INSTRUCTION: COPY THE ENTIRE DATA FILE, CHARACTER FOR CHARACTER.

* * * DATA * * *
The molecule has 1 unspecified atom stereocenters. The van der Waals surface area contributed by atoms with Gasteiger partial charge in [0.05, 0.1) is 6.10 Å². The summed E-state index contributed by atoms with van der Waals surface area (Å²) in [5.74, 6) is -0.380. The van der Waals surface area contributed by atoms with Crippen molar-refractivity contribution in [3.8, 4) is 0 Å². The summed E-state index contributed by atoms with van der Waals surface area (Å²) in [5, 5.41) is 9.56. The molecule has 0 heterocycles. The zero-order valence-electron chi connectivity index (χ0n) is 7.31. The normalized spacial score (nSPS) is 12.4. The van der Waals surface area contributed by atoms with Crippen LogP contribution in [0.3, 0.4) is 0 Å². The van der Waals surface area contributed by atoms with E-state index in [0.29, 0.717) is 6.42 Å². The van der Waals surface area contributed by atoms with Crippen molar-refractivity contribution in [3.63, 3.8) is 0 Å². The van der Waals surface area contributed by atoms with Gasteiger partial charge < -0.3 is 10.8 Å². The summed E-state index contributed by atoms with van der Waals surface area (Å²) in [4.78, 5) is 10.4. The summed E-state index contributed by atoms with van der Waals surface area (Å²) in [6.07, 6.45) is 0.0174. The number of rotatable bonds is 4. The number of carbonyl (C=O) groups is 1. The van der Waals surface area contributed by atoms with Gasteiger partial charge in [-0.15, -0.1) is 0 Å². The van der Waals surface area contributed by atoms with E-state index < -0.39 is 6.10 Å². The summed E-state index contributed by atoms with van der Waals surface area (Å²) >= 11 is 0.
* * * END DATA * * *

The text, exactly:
The molecule has 1 unspecified atom stereocenters. The van der Waals surface area contributed by atoms with Gasteiger partial charge in [0.05, 0.1) is 6.10 Å². The summed E-state index contributed by atoms with van der Waals surface area (Å²) in [5.74, 6) is -0.380. The van der Waals surface area contributed by atoms with Crippen molar-refractivity contribution in [3.8, 4) is 0 Å². The summed E-state index contributed by atoms with van der Waals surface area (Å²) in [5, 5.41) is 9.56. The molecule has 0 heterocycles. The zero-order valence-electron chi connectivity index (χ0n) is 7.31. The normalized spacial score (nSPS) is 12.4. The van der Waals surface area contributed by atoms with Crippen LogP contribution in [0.3, 0.4) is 0 Å². The van der Waals surface area contributed by atoms with E-state index in [0.29, 0.717) is 6.42 Å². The van der Waals surface area contributed by atoms with Crippen molar-refractivity contribution in [3.63, 3.8) is 0 Å². The van der Waals surface area contributed by atoms with Gasteiger partial charge < -0.3 is 10.8 Å². The summed E-state index contributed by atoms with van der Waals surface area (Å²) in [4.78, 5) is 10.4. The summed E-state index contributed by atoms with van der Waals surface area (Å²) in [6.07, 6.45) is 0.0174. The number of rotatable bonds is 4. The number of carbonyl (C=O) groups is 1. The van der Waals surface area contributed by atoms with Gasteiger partial charge in [-0.15, -0.1) is 0 Å². The van der Waals surface area contributed by atoms with E-state index < -0.39 is 6.10 Å². The summed E-state index contributed by atoms with van der Waals surface area (Å²) >= 11 is 0.